Legal Q&A: Dealing with employees with depression and addictions

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Over recent decades, as the UK economy has shifted from manufacturing to service industries so the traditional workplace illnesses have shifted from physical injuries to stress-related injuries. Society and employers have become more aware of, and sympathetic to, psychological illnesses such as stress and attitudes to addiction have also changed. All this raises new challenges for employers trying to treat their employees with compassion while also ensuring the business runs smoothly. Solicitor Justin Govier addresses some common questions.

Q An employee has just been signed off for the fourth month with “depression”. I would usually be referring him to see a company doctor, but how helpful will that be with a mental illness such as this?

It will still be appropriate for the employee to be referred to an occupational health physician (OHP). The letter of instruction to the OHP is vitally important and is often not given enough thought. The OHP must be made aware of all the relevant facts, including the job duties of the individual, and the instructions as to what you want the report to consider must be clear. The report should deal with the diagnosis and, with mental illnesses it is often useful to establish the causes of the illness. The report should also look at the prognosis, ie how long and at what severity the illness is likely to last, and to what extent the employee is likely to be able to undertake some or all of his duties in the foreseeable future. It may be helpful for the OHP to consider whether or not any arrangements may be put in place that would speed up the employee’s return to work: a phased return, working short days or short weeks for a time. It is up to the business to decide whether or not it is able to implement any such proposals.

Q Am I going to be accused of exacerbating the depression by trying to set up a meeting to discuss the report (and possibly talking about dismissal)?

The report needs to be discussed with the individual. At that meeting, consideration may be given to a return-to-work plan (incorporating any agreed arrangements and support) or, if the outlook is bleak, whether or not dismissal needs to be considered as an option. It may be sensible to ask the OHP to include in the report how best to conduct subsequent meetings and confirm what you would be prepared to do to facilitate those: holding them at the employee’s home or extending the right to be accompanied to a spouse. That can then be referred to if the employee refuses to meet you or claims your actions have made the illness worse.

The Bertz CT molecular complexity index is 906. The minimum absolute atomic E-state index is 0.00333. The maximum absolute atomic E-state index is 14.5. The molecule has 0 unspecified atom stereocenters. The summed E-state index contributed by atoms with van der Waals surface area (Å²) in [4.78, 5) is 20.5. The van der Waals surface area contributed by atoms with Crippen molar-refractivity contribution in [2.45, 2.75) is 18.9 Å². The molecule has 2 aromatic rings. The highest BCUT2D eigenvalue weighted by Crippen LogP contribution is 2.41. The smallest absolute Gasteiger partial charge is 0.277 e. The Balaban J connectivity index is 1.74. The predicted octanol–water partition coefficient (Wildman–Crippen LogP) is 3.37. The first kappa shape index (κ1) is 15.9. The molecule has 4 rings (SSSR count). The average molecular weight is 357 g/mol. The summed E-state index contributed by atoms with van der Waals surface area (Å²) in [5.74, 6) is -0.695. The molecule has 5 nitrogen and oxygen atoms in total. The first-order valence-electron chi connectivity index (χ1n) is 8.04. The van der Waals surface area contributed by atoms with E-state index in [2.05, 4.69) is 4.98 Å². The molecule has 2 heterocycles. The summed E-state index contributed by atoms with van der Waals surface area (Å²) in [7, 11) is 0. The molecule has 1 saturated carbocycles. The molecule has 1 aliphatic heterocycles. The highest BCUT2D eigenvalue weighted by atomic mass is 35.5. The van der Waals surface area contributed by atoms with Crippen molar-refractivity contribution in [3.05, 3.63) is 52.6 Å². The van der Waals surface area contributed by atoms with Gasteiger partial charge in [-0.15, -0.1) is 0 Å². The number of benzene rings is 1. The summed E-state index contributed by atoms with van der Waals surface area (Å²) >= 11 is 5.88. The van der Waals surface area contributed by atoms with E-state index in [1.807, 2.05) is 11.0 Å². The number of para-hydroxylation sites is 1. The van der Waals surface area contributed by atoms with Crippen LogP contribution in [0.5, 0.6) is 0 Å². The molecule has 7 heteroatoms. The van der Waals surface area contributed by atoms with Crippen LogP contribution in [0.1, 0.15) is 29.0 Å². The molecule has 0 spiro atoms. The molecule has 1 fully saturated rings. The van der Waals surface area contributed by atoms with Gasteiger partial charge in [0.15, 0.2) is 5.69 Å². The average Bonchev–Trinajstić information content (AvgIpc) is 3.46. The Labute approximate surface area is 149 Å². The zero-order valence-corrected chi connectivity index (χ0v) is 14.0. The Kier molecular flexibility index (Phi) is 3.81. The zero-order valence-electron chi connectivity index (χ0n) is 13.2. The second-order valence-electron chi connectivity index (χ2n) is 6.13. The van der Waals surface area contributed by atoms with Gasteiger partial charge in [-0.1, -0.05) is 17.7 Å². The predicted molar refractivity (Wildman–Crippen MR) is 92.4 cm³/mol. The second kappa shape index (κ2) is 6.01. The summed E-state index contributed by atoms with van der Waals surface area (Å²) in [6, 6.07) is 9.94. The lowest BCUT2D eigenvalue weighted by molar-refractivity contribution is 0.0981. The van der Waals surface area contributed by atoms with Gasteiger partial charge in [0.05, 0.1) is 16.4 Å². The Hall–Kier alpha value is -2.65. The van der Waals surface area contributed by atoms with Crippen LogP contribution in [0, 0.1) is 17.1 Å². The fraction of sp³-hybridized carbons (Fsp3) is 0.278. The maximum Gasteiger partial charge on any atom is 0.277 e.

Q We have an employee who is erratic and non-receptive to his manager; I have heard he is an alcoholic. He has had some time off recently for depression. My concern is that he might be considered disabled.

Addictions to alcohol, nicotine or any other substance are specifically excluded from the definition of disability under the Equality Act 2010. However, illnesses caused by an addiction might amount to a protected disability. Case law has confirmed that depression caused by alcohol abuse could constitute a disability providing it meets the criteria set out under the definition of disability (in general terms, being a physical or mental impairment that has a substantial and long-term adverse impact on the individual’s ability to carry out normal day-to-day activities).

Q If an individual is suffering from depression that constitutes a disability (as a result of alcoholism or otherwise), how does that affect how we approach it?

You must comply with the Equality Act. Any detrimental action (eg dismissal) will need to be objectively justified, usually based on the needs of the business and having looked at any alternatives.

You will also be under a duty to make any “reasonable adjustments” to the workplace to help accommodate the employee. This may include allowing extended time off for treatment or flexible working. It will usually be advisable to seek the advice of an OHP on possible reasonable adjustments.

In reality, the factors to consider with a disabled employee may not be hugely different to those an employer using best practice will consider in any long-term sickness situation.

Justin Govier is the partner in charge of the employment team at IBB solicitors








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